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Slow Travel: Time Out in Angus, Scotland

 

Sometimes house sitting can take you to the strangest of places. I’ve been looking after people’s pets and homes as I travel for around six months now, taking positions in various spots around the UK. As I have a car, I’m not too fussy when it comes to location, so I pick house sits in the vague direction I need to be and work everything else out from there.

That tactic is what lead me to a little town named Monifieth, and a fat Beagle named Lilly.

 

monifieth beach, angus scotland, east scotland beaches

 

The Scottish county of Angus isn’t often visited by foreigners. Situated north of Edinburgh, just above the university town of St Andrews and below Cairngorms National Park, it’s a blind spot in terms of tourism. Having spent two weeks there myself – in Monifieth, which is just east of Dundee – I can’t say there’s a huge amount to do, but I found that the isolation was exactly what I needed.

For those of you who haven’t been keeping up, I’m currently putting together a print journal called A Year in the UK & Ireland, due to be released at the beginning of 2016. As you might imagine, it’s quite a lot of work, so I took this two-week house sit in Angus as an opportunity to get my head down and power through a number of the journal’s 20+ long-form articles.

 

 

Some days, I felt like I was living some version of a Hemingway dream: a writer cooped up in a house in the middle of nowhere, tormented by every sentence.

That was the romanticised view of the situation anyway. In reality I was working my way through my extensive range of leisurewear and timing my work perfectly so that I could catch Millionaire Matchmaker at 7pm on itvBe. (I aim to look tasteful from a reader’s point of view, but I have a penchant for atrocious TV.)

Let’s take a minute to talk about rotund Lilly, my only companion for these two weeks. Here she is:

 

 

She doesn’t look that fat in that picture but trust me, that girl’s got some chunk.

Lilly was a typically stinky Beagle who would prod my feet with her paws while I was eating my dinner. She had a habit of refusing to get into the car at the end of a walk; keeping 10 feet away, staring intently at you and running further away every time you took a step towards her. If dogs could smirk, Lilly would.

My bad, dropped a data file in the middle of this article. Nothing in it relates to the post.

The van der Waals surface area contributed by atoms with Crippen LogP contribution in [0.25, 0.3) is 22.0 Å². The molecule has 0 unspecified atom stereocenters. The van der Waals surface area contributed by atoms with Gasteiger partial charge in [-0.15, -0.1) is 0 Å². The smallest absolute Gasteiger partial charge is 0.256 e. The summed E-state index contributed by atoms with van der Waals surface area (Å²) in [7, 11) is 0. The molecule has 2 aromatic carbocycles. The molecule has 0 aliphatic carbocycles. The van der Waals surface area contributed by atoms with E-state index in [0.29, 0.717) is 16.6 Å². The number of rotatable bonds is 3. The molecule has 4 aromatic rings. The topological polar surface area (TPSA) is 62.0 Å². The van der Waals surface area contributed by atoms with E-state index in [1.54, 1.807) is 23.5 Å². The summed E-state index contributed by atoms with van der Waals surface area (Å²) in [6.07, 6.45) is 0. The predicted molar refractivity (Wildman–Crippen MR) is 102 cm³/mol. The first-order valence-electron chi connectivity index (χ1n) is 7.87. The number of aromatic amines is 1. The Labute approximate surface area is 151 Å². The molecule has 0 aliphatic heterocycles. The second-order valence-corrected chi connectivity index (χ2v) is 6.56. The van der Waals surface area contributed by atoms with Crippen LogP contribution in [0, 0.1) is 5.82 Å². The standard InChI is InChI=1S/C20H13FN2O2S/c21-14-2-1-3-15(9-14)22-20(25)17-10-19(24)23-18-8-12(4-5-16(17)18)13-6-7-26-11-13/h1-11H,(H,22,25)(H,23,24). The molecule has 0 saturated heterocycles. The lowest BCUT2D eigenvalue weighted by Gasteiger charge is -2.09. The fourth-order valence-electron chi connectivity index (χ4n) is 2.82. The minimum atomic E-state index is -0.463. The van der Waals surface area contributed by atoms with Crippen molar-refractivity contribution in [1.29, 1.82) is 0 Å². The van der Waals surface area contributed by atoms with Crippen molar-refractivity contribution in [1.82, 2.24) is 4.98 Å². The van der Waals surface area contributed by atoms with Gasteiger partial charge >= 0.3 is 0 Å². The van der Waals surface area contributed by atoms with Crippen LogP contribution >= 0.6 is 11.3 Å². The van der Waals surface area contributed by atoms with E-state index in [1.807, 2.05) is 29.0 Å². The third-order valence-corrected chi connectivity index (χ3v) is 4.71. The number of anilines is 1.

More than once, I caught her eating her own two-day old shit in the back garden.

I know, she sounds like a grotesque and obstinate animal, and she was. But when all’s said and done, she’s got a Beagle’s face, which means you can only really tell her off for up to five minutes before you look at those little eyes and melt into a million pieces.

Just don’t ever let her lick you.

 

 

We became quite the duo, Lilly and I. We quickly formed a routine, and aside from her obnoxious behaviour at the end of them, her beach walks every night were the highlight of my day. After hours of writing and emailing, those walks were a precious opportunity to cut myself off from the modern world.

Lilly would gleefully tear across the beach beside me, her Dumbo ears flapping in the wind, and I would find some much-needed time to reflect; on life, on work, on beautiful Scotland.

 

angus scotland, monifieth beach, east scotland travel

 

Sometimes the most satisfying travel experiences are when you’re away in a new place, but not moving. (My blog’s name seems rather ironic now, doesn’t it? I said sometimes.)

My stay in Monifieth allowed my experiences in Scotland to breathe like a good bottle of red wine that needs to sit for a while after opening. As I nipped to the shops or Lilly and I ventured to beaches and across the Angus Glens, I started to understand life in this little pocket of the UK.

I observed as locals in town popped to the fish and chip shop to grab dinner for the family on a Friday night. I stood in the queue at the tiny Post Office and watched as a hunched-over old lady picked out birthday cards from the humble selection. I passed by other dog walkers up in the hills: “We never see sunshine like this in October!” they told me.

Fairly unremarkable interactions, but these little glimpses of life shown to me each day put the pieces of Monifieth and Angus together like a puzzle. Life on the road – moving as often as I do – is hectic at the best of times so it’s often easy to miss every piece of a place.

Staying still, even in unexpected locations, can reveal more than if we circled an entire country and ticked off all the sights. And the memories of those trips are etched deeper in our minds.

I certainly won’t be forgetting chubby Lilly any time soon.

 

angus scotland

 



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